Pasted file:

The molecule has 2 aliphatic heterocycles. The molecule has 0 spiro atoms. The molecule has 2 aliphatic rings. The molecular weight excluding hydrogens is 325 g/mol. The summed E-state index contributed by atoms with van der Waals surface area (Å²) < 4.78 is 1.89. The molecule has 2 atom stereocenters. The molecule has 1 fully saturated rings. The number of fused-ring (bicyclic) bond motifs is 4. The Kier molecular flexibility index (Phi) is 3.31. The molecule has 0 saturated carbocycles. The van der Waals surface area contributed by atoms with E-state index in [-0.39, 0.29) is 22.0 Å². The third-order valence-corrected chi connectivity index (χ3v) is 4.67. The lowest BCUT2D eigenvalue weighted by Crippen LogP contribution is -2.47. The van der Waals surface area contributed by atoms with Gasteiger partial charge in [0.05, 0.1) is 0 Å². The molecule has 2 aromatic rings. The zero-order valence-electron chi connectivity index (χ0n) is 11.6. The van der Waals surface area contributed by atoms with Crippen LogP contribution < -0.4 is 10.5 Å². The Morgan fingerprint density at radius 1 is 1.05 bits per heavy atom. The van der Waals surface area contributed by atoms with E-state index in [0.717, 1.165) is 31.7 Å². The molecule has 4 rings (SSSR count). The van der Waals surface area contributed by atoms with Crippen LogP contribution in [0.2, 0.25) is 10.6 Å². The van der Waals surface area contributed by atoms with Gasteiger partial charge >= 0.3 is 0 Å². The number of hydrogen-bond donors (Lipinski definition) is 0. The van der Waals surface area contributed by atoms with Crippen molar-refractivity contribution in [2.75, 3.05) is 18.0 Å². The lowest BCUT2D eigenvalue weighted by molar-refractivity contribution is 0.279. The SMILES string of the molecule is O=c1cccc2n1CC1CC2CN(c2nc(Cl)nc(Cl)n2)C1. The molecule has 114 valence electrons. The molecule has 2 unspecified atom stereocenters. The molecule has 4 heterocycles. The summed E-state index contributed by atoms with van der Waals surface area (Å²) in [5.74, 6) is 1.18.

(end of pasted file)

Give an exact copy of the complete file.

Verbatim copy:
The molecule has 2 aliphatic heterocycles. The molecule has 0 spiro atoms. The molecule has 2 aliphatic rings. The molecular weight excluding hydrogens is 325 g/mol. The summed E-state index contributed by atoms with van der Waals surface area (Å²) < 4.78 is 1.89. The molecule has 2 atom stereocenters. The molecule has 1 fully saturated rings. The number of fused-ring (bicyclic) bond motifs is 4. The Kier molecular flexibility index (Phi) is 3.31. The molecule has 0 saturated carbocycles. The van der Waals surface area contributed by atoms with E-state index in [-0.39, 0.29) is 22.0 Å². The third-order valence-corrected chi connectivity index (χ3v) is 4.67. The lowest BCUT2D eigenvalue weighted by Crippen LogP contribution is -2.47. The van der Waals surface area contributed by atoms with Gasteiger partial charge in [0.05, 0.1) is 0 Å². The molecule has 2 aromatic rings. The zero-order valence-electron chi connectivity index (χ0n) is 11.6. The van der Waals surface area contributed by atoms with Crippen LogP contribution < -0.4 is 10.5 Å². The Morgan fingerprint density at radius 1 is 1.05 bits per heavy atom. The van der Waals surface area contributed by atoms with E-state index in [0.717, 1.165) is 31.7 Å². The molecule has 4 rings (SSSR count). The van der Waals surface area contributed by atoms with Crippen LogP contribution in [0.2, 0.25) is 10.6 Å². The van der Waals surface area contributed by atoms with Gasteiger partial charge >= 0.3 is 0 Å². The number of hydrogen-bond donors (Lipinski definition) is 0. The van der Waals surface area contributed by atoms with Crippen molar-refractivity contribution in [2.75, 3.05) is 18.0 Å². The lowest BCUT2D eigenvalue weighted by molar-refractivity contribution is 0.279. The SMILES string of the molecule is O=c1cccc2n1CC1CC2CN(c2nc(Cl)nc(Cl)n2)C1. The molecule has 114 valence electrons. The molecule has 2 unspecified atom stereocenters. The molecule has 4 heterocycles. The summed E-state index contributed by atoms with van der Waals surface area (Å²) in [5.74, 6) is 1.18.